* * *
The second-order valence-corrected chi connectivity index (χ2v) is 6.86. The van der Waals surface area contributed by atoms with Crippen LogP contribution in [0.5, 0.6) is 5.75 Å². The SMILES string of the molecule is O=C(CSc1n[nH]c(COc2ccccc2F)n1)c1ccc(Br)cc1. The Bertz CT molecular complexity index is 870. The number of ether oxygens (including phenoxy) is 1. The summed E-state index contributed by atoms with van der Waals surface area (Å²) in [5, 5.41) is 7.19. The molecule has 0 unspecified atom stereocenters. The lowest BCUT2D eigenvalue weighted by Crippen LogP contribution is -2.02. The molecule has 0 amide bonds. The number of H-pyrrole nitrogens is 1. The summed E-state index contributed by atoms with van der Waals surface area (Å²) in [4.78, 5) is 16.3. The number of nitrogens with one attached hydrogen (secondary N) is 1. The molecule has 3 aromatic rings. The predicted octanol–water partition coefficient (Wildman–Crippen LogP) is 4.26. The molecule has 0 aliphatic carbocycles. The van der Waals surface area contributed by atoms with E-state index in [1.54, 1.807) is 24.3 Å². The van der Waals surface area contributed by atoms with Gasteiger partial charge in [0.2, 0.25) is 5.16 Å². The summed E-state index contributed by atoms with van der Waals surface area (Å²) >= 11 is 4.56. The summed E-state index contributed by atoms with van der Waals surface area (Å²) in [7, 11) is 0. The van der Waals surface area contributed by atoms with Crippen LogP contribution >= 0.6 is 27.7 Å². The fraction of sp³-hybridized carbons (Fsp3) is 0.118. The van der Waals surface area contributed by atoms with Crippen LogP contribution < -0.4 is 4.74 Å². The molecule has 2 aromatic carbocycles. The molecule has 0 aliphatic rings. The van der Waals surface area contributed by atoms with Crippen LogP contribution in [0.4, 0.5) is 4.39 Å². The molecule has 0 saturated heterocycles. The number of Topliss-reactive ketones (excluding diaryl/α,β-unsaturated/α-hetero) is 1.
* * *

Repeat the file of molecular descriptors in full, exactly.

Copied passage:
The second-order valence-corrected chi connectivity index (χ2v) is 6.86. The van der Waals surface area contributed by atoms with Crippen LogP contribution in [0.5, 0.6) is 5.75 Å². The SMILES string of the molecule is O=C(CSc1n[nH]c(COc2ccccc2F)n1)c1ccc(Br)cc1. The Bertz CT molecular complexity index is 870. The number of ether oxygens (including phenoxy) is 1. The summed E-state index contributed by atoms with van der Waals surface area (Å²) in [5, 5.41) is 7.19. The molecule has 0 unspecified atom stereocenters. The lowest BCUT2D eigenvalue weighted by Crippen LogP contribution is -2.02. The molecule has 0 amide bonds. The number of H-pyrrole nitrogens is 1. The summed E-state index contributed by atoms with van der Waals surface area (Å²) in [4.78, 5) is 16.3. The number of nitrogens with one attached hydrogen (secondary N) is 1. The molecule has 3 aromatic rings. The predicted octanol–water partition coefficient (Wildman–Crippen LogP) is 4.26. The molecule has 0 aliphatic carbocycles. The van der Waals surface area contributed by atoms with E-state index in [1.54, 1.807) is 24.3 Å². The van der Waals surface area contributed by atoms with Gasteiger partial charge in [0.2, 0.25) is 5.16 Å². The summed E-state index contributed by atoms with van der Waals surface area (Å²) >= 11 is 4.56. The summed E-state index contributed by atoms with van der Waals surface area (Å²) in [7, 11) is 0. The van der Waals surface area contributed by atoms with Crippen LogP contribution >= 0.6 is 27.7 Å². The fraction of sp³-hybridized carbons (Fsp3) is 0.118. The van der Waals surface area contributed by atoms with Crippen LogP contribution < -0.4 is 4.74 Å². The molecule has 2 aromatic carbocycles. The molecule has 0 aliphatic rings. The van der Waals surface area contributed by atoms with Crippen LogP contribution in [0.4, 0.5) is 4.39 Å². The molecule has 0 saturated heterocycles. The number of Topliss-reactive ketones (excluding diaryl/α,β-unsaturated/α-hetero) is 1.